Gravity and Uniformed Circular motion

• am_knightmare
In summary: Some people find diagrams like this more helpful than just a simple picture of gravity. Other people find it confusing.In summary, the force of gravity is a centripetal acceleration, only in special cases will it be a uniform circular motion.
am_knightmare
Is gravity a Uniformed Circular motion? I had this question for a while and i googled searched it but no results, I also did the readings which I do think it is. But in the readings , I never read the statement that says gravity is a form of uniformed circular motion. Can anyone explain why or why not it is or isn't? Thanks.

am_knightmare said:
Is gravity a Uniformed Circular motion?
Gravity is a force, not a motion.

To have uniform circular motion, you need a net centripetal force. In certain cases, gravity can provide that force, such as a satellite in a circular orbit about a planet.

Thanks for the reply. another question would be, gravity is a form of centripetal acceleration ? since they have the same units.

am_knightmare said:
Thanks for the reply. another question would be, gravity is a form of centripetal acceleration ? since they have the same units.
The term 'gravity' is a bit ambiguous. Do you mean the force of gravity? Or the acceleration due to gravity? Those are different, but related, things.

In any case, only in special cases, such as that satellite in circular orbit about a planet, would the acceleration due to gravity happen to be a centripetal acceleration.

Anything executing uniform circular motion is undergoing a centripetal acceleration, so there must be a net centripetal force acting. It may or may not have anything to do with gravity.

Thanks a lot, that was a good explanation.

Satellite orbits: Is this what the OP is basically about?

There is one particular speed for a satellite to travel that will cause its orbit to be exactly circular. This will be when the centripetal force is exactly equal to the gravitational force and it is moving at right angles to a radius. If you take a satellite which satisfies these conditions and give it a change in speed (boost or braking), or direction, it will no longer follow a circular orbit but an elliptical one. The gravitational force varies, depending on their orbital distance (inverse square law) and this is the only 'force law' that will lead to a stable, elliptical orbit afaik.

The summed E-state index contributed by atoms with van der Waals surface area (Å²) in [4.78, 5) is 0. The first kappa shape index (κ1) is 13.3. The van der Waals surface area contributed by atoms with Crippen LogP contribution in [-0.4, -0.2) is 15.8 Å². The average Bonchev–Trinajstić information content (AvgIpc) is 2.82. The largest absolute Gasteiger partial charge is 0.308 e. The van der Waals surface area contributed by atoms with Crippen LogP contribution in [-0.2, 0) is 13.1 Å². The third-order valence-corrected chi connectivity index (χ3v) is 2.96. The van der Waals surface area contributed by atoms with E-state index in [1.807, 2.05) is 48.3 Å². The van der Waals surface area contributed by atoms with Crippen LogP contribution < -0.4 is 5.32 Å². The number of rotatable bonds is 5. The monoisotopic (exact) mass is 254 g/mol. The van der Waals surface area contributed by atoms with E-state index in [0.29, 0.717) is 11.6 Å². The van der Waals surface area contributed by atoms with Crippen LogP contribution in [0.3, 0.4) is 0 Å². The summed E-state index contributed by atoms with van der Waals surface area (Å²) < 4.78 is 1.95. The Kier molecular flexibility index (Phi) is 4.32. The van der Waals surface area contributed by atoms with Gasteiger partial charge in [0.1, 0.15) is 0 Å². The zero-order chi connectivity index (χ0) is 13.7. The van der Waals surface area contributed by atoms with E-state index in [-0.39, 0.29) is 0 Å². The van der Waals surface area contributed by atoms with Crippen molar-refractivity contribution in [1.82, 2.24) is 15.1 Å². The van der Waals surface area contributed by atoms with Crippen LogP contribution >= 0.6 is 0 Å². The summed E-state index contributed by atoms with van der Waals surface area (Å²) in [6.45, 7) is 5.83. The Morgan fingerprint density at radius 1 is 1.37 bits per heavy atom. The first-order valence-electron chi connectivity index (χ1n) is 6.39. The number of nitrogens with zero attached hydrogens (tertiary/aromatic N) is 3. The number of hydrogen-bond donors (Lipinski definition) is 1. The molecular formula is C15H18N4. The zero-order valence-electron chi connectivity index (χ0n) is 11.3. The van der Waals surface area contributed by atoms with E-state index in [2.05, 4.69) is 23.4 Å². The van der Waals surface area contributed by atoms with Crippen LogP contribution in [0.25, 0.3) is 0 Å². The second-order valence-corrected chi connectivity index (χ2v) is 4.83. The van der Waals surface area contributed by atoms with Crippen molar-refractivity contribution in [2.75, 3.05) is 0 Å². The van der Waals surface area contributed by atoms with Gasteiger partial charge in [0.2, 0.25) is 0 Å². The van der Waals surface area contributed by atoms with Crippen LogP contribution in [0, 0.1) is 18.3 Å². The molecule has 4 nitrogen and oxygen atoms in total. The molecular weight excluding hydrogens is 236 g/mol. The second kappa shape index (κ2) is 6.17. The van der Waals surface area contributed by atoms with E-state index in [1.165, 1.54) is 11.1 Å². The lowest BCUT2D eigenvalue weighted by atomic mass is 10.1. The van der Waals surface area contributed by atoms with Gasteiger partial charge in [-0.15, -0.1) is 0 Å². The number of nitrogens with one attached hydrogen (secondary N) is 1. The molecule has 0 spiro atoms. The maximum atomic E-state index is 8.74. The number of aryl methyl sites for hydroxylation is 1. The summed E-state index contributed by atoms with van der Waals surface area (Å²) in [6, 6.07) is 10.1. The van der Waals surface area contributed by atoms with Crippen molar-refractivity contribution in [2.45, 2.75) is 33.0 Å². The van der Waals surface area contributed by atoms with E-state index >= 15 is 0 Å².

Most (all) orbits of planets, moons, satellites are, in fact, elliptical and not perfect circles. Sometimes they are far away and move slower and at other times they are closer and moving faster. But they do not 'fall out' of orbit nor do they escape because their total energy (Gravitational Potential plus Kinetic) remains the same.

Also, think of gravity like the picture of a negative charge. All the lines of force point inwards to a central point if the only body in the example is the body causing the gravity. At every distance, the force is the same, but decreases slowly as you move farther and farther away. This picture changes when you introduce another body. It is much like positive and negative charges in the way the force interacts.

Is it really such a good idea to bring in a totally different force (electric) when the forces, lines and fields in gravity can be pictured in just the same way?

Merely trying to explain the idea using a force simpler than gravity.

Simpler?
You're lucky if you find it so.

That diagram is fine on its own but, on that link, it is followed by a whole set of diagrams, which involve numbers of opposite and like charges. Which of those would you relate to gravity and which could you not? If anything, you'd need to choose only the diagrams which involve like charges - but in those, the forces are repulsive.
If someone looks at that link and thinks they can learn about gravity, they may emerge worse off than before. That was my worry.

1. What is gravity?

Gravity is a natural phenomenon by which all objects with mass are brought towards one another. It is one of the four fundamental forces of nature and is responsible for keeping planets in orbit around the sun and objects on Earth from floating away.

2. How does gravity affect uniform circular motion?

In uniform circular motion, an object moves in a circular path at a constant speed. Gravity does not affect the object's speed, but it does affect its direction of motion. The force of gravity acts towards the center of the circular path, causing the object to continuously change direction and maintain a circular motion.

3. What is centripetal force?

Centripetal force is the inward force that keeps an object moving in a circular path. In uniform circular motion, this force is provided by the gravitational force between two objects or by a physical force, such as tension in a string, acting towards the center of the circular path.

4. Can an object in uniform circular motion have a constant speed?

Yes, an object in uniform circular motion can have a constant speed. This is because the speed of an object only refers to its magnitude, while its direction of motion can change. So, even though the object is constantly changing direction, its speed remains the same.

5. What is the difference between uniform and non-uniform circular motion?

Uniform circular motion is when an object moves in a circular path at a constant speed. Non-uniform circular motion is when the object's speed changes as it moves along the circular path. This can be due to changes in the radius of the circular path or the presence of external forces, such as friction, that affect the object's speed.

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